International Women’s Day 2021
International Women’s Day should be a time of celebration. It might feel like there’s not much to be positive about right now, especially when we consider the harm the pandemic has caused to women, girls and LGBTI people around the world.
But this year it’s especially important to celebrate women’s achievements – not only because we’re all in need of some good news, but because there is plenty of cause for hope. Here are ten things that happened last year that prove change is always possible – even during a pandemic.
1. Argentina’s Green Wave swept to victory
After years of tireless campaigning by activists, abortion was finally legalized in Argentina in December 2020. It is now legal in Argentina to have an abortion up to fourteen weeks, and at later stages in cases of rape or health risks. This law will save lives – for the past 30 years, unsafe abortions have been the leading cause of maternal death in Argentina.
What makes this development especially encouraging is the fact that, just eighteen months earlier, a proposal to legalize abortion was rejected by Argentinian senators. It was a crushing blow, but activists kept fighting. At the time Mariela Belski, Amnesty Argentina’s Director, described the Senate vote as “a stepping-stone, not a setback”.
The fact she was proved right just two years later should serve as an inspiration to others around the world. In low moments change might seem impossible, but it’s not.
2. Activists kept fighting restrictive abortion laws
We need Argentina’s example more than ever. In the past year, several governments have taken draconian steps to restrict sexual and reproductive rights, often using the pandemic as a pretext for crackdowns.
In October, Poland’s highly politicized Constitutional Tribunal ruled in favour of a near-total abortion ban triggering mass protests by women’s rights activists across the country, while in January lawmakers in Honduras constitutionalized one of the harshest abortion laws in the world. And while some governments made changes to improve access to abortion during lockdowns, including through telemedicine, in many countries reproductive health care ground to a halt.
But women are not just waiting for their governments to do better; they’re taking matters into their own hands, by starting petitions, organizing protests, running workshops, and providing support and health care. For example, womens’ groups in Poland continue to protest, braving harassment, detention, prosecution and excessive use of force by police. Activists are planning to take to the streets on 8 March, and solidarity protests are also expected outside Polish Embassies or emblematic buildings in Europe, in solidarity with women in Poland and their right to bodily autonomy.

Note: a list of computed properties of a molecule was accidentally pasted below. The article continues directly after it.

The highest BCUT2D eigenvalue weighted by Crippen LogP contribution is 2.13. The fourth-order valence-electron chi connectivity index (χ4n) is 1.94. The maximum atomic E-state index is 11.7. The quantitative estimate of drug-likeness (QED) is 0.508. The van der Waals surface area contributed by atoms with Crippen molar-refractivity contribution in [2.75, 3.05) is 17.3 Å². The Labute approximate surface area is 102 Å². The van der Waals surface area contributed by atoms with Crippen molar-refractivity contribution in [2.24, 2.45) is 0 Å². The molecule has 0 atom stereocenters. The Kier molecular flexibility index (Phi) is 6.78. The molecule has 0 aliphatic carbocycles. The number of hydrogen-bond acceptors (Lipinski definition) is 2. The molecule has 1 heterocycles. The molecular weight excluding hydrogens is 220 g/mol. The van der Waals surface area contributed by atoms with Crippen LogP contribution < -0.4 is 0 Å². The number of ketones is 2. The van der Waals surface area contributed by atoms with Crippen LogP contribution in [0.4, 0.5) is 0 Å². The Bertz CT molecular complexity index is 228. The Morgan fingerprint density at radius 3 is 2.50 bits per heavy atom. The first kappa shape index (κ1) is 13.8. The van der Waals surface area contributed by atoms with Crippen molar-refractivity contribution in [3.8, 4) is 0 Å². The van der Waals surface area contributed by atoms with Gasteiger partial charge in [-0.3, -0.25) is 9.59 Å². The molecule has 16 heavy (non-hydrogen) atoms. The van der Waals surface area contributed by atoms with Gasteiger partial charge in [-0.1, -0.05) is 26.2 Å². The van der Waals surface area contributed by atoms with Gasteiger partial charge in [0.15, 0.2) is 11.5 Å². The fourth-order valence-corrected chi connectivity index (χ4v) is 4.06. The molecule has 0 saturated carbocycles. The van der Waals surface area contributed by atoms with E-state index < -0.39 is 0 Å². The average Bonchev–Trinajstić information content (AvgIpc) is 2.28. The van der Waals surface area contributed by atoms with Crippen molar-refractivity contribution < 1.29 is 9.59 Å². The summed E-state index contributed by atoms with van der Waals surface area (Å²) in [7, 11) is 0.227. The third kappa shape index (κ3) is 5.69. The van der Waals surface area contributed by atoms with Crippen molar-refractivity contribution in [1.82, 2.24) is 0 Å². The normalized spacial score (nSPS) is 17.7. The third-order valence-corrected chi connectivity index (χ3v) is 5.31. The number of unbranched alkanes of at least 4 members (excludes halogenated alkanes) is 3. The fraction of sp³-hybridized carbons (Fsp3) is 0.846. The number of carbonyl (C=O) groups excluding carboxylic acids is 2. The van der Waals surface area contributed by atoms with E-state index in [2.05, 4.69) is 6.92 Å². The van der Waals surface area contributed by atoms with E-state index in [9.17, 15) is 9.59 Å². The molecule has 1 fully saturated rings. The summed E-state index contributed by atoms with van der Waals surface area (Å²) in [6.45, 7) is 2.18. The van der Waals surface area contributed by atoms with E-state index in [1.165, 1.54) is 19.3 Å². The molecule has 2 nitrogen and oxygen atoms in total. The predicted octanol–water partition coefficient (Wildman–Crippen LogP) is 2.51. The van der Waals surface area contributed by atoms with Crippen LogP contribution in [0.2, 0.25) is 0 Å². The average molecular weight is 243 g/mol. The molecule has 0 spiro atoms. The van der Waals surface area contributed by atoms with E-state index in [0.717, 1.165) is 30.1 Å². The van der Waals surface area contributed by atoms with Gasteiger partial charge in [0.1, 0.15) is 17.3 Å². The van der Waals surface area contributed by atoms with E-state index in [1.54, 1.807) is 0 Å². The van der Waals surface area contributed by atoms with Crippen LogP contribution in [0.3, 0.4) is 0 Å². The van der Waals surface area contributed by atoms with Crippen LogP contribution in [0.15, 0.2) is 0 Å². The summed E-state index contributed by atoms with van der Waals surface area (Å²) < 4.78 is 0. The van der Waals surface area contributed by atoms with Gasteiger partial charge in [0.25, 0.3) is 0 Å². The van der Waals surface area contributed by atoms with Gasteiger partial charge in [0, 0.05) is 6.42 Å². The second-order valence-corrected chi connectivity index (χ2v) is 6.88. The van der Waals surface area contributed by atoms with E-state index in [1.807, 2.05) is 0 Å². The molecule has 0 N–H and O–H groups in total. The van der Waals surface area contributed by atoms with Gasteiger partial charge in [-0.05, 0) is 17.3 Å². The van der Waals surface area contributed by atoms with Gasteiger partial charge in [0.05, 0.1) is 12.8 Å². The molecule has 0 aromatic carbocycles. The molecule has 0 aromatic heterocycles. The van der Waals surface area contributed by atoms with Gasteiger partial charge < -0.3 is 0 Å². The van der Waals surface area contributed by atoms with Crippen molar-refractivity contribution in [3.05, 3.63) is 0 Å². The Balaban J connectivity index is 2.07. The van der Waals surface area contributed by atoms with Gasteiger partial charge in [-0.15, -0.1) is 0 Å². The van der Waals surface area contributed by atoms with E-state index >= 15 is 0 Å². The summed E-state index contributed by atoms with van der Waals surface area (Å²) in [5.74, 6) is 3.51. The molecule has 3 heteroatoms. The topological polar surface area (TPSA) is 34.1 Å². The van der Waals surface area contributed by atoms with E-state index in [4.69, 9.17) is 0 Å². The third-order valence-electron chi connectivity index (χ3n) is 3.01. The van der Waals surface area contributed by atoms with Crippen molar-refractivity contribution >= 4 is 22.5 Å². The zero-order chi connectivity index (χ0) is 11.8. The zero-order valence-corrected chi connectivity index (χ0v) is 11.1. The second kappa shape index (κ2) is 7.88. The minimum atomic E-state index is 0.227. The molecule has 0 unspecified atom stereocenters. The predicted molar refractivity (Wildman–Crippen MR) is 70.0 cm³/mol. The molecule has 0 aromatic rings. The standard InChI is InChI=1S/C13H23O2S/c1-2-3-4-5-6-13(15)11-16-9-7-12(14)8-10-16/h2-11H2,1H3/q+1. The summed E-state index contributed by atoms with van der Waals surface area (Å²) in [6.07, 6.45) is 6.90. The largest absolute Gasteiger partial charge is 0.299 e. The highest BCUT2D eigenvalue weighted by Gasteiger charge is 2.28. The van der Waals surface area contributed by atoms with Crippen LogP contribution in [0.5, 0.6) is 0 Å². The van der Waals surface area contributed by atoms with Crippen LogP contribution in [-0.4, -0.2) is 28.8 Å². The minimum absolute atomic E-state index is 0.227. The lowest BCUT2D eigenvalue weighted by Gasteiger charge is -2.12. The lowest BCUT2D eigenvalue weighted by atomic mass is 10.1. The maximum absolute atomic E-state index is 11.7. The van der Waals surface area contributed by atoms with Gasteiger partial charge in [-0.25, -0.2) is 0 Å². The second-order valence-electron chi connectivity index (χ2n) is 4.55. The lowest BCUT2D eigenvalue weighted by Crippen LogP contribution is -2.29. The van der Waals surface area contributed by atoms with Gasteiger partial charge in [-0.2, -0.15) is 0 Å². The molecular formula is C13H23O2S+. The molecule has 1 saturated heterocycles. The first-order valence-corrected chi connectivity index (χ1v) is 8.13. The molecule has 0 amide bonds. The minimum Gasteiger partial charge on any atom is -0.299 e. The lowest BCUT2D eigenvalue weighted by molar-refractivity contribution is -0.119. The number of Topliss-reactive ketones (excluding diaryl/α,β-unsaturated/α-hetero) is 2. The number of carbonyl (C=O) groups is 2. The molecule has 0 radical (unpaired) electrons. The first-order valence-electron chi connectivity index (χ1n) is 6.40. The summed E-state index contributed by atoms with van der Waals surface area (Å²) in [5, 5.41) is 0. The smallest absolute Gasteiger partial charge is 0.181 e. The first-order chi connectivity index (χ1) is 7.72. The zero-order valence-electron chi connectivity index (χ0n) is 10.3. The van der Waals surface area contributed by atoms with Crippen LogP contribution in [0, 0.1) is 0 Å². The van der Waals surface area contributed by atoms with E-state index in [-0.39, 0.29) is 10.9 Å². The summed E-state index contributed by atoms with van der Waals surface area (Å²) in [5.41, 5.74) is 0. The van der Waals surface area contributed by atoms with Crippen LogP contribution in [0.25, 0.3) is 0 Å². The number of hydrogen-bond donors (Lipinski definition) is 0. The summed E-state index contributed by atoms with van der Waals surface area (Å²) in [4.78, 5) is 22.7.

This activism can have real results, as we saw in January when abortion was decriminalized in South Korea, a decision prompted in part by the rise of the #MeToo movement in the country. And in Thailand, parliament passed a law to allow abortion in the first 12 weeks of pregnancy – a big step in a country where women could previously face prison for having an abortion at any stage of pregnancy.
3. Pregnant girls in Sierra Leone can return to school
In March 2020 Sierra Leone overturned a ban on pregnant girls attending school and sitting exams. Since 2015 many pregnant girls have been stigmatized and denied their right to education, damaging their prospects of future employment. The ban has now rightly been consigned to the history books – an important step towards equal rights to education.
4. Rape laws were reformed
In December 2020, after years of campaigning by women’s rights and survivors’ groups, the Danish parliament passed legislation defining sex without consent as rape. Like most European countries, Denmark previously had antiquated laws which recognized rape only if there was physical violence, threat or coercion.
Kirstine, a journalist from Denmark, described how challenging it was to get justice after she reported a rape:
“The worst aspect of the experience was the focus by the police, the lawyers and the judge on whether there was evidence of physical violence: on whether I had resisted, rather than whether I had consented.”
5. More countries recognized same-sex marriage
The pandemic has been devastating for many LGBTI people. Existing obstacles to health care, employment and housing have been exacerbated, while lockdowns have forced many people to isolate in unsafe environments. But even in this troubling context there have been flashes of good news.